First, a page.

By its terms, the [FAA] leaves no place for the exercise of discretion by a district court, but instead mandates that district courts shall direct the parties to proceed to arbitration on issues as to which an arbitration agreement has been signed.  §§ 3, 4.  Thus, insofar as the language of the [FAA] guides our disposition of this case, we would conclude that agreements to arbitrate must be enforced, absent a ground for revocation of the contractual agreement.

Dean Witter Reynolds, 470 U.S. at 218.

Similarly, the Arizona Court of Appeals rejected the intertwining doctrine as being inconsistent with its state arbitration act.  Hallmark Indus., L.L.C. v. First Systech Int’l, 52 P.3d 812 (Ariz. Ct. App. 2002).  The Arizona Arbitration Act contains identical language to our Arbitration Act, providing:

A written agreement to submit any existing controversy to arbitration or a provision in a written contract to submit to arbitration any controversy thereafter arising between the parties is valid, enforceable and irrevocable, save upon such grounds as exist at law or in equity for the revocation of any contract.

S.C. Code Ann. § 15-48-10(a) (2005); A.R.S. § 12-1501 (West 2003).

The Arizona Court of Appeals found, like the Supreme Court in Dean Witter Reynolds, that “this language does not confer discretion on a trial court to ignore a valid arbitration agreement merely because a case involves related arbitrable and non-arbitrable claims, even if the claims are factually related and difficult to separate.”  Hallmark, 52 P.3d at 814. 

The South Carolina Arbitration Act, like the Arizona Arbitration Act, sets forth the procedure for when a case involves arbitrable and non-arbitrable issues.  S.C. Code Ann. § 15-48-20(d) (2005); A.R.S. 12-1502(D) (West 2003).  These identical sections provide:

Any action or proceeding involving an issue subject to arbitration shall be stayed if an order for arbitration or an application therefor has been made under this section or, if the issue is severable, the stay may be with respect thereto only.  When the application is made in such action or proceeding, the order for arbitration shall include such stay.

Id. 

As the Arizona court noted, there is no language in this section authorizing a trial court to refuse to enforce an arbitration agreement.  See Hallmark, 52 P.3d at 815.  Instead, the trial court must stay the entire action or if the issues are severable, order the non-arbitratable issues to proceed with only the arbitrable issues being stayed. 

“The cardinal rule of statutory construction is to ascertain and effectuate the intent of the legislature.”  Hawkins v. Bruno Yacht Sales, Inc., 353 S.C. 31, 39, 577 S.E.2d 202, 207 (2003).  The words of a statute “must be given their plain and ordinary meaning without resort to subtle or forced construction to limit or expand its operation.”  Hitachi Data Sys. Corp. v. Leatherman, 309 S.C. 174, 178, 420 S.E.2d 843, 846 (1992).  Looking to the language of the Arbitration Act, we find no indication the legislature intended for the courts to be able to ignore an otherwise valid arbitration provision for the sake of judicial economy.  The Arbitration Act clearly provides the trial court must enforce an arbitration provision unless grounds “exist at law or in equity for the revocation of any contract.”  Thus, we find the intertwining doctrine is inconsistent with the intention of our legislature and decline to adopt it.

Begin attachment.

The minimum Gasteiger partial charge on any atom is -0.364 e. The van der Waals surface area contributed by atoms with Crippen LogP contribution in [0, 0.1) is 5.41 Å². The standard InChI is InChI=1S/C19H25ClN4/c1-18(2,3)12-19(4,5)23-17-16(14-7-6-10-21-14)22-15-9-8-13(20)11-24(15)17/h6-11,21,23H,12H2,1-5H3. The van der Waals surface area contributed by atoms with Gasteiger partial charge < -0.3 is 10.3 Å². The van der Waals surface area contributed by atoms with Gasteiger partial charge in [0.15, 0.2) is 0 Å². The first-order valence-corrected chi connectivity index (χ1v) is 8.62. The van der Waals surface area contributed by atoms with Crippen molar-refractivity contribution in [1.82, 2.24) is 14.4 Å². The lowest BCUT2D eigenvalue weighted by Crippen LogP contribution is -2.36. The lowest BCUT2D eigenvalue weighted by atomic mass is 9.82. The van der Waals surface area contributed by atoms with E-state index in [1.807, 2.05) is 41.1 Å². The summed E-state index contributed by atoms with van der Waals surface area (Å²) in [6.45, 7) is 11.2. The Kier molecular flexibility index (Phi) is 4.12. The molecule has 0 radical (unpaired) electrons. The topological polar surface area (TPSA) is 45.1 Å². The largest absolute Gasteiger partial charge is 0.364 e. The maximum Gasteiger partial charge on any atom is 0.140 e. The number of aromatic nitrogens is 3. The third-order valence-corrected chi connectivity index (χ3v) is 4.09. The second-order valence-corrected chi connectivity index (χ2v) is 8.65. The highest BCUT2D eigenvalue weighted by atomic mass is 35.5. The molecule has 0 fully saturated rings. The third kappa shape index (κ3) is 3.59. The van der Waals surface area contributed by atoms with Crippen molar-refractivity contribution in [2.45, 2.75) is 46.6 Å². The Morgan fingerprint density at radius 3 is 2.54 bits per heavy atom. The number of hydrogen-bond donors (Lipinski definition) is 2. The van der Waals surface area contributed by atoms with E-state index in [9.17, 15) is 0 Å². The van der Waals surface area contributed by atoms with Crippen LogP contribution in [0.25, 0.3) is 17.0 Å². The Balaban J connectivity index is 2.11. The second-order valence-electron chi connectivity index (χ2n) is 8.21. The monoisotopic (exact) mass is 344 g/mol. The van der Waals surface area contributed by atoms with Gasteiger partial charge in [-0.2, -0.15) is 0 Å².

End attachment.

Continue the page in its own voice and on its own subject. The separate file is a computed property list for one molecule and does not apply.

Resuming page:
Furthermore, we find the intertwining doctrine is in conflict with South Carolina’s judicial policy of favoring arbitration.  See Zabinski v. Bright Acres Assocs., 346 S.C. 580, 596, 553 S.E.2d 110, 118 (2001)(stating South Carolina’s policy is to favor the arbitration of disputes).  We recognize that having litigation and arbitration of intertwined issues may be inefficient and lead to inconsistent results.  However as the Arizona Court of Appeals recognized: “Any inefficiency or risk of inconsistent results is a consequence of the parties’ bargaining.”  Hallmark, 52 P.3d at 815.  The court must enforce an unambiguous contract according to its terms, regardless of the wisdom or folly or the parties’ failure to guard their rights carefully.  Ellis v. Taylor, 316 S.C. 245, 248, 449 S.E.2d 487, 488 (1994).  Furthermore, “[i]f arbitration defenses could be foreclosed simply by adding as a defendant a person not a party to an arbitration agreement, the utility of such agreements would be seriously compromised.” Paine, Webber, Jackson, & Curtis, Inc. v. McNeal, 239 S.E.2d 401, 404 (Ga. Ct. App. 1977) (quoting Hilti, Inc. v. Oldach, 392 F.2d 368, 369 n.2 (1st Cir. 1968)).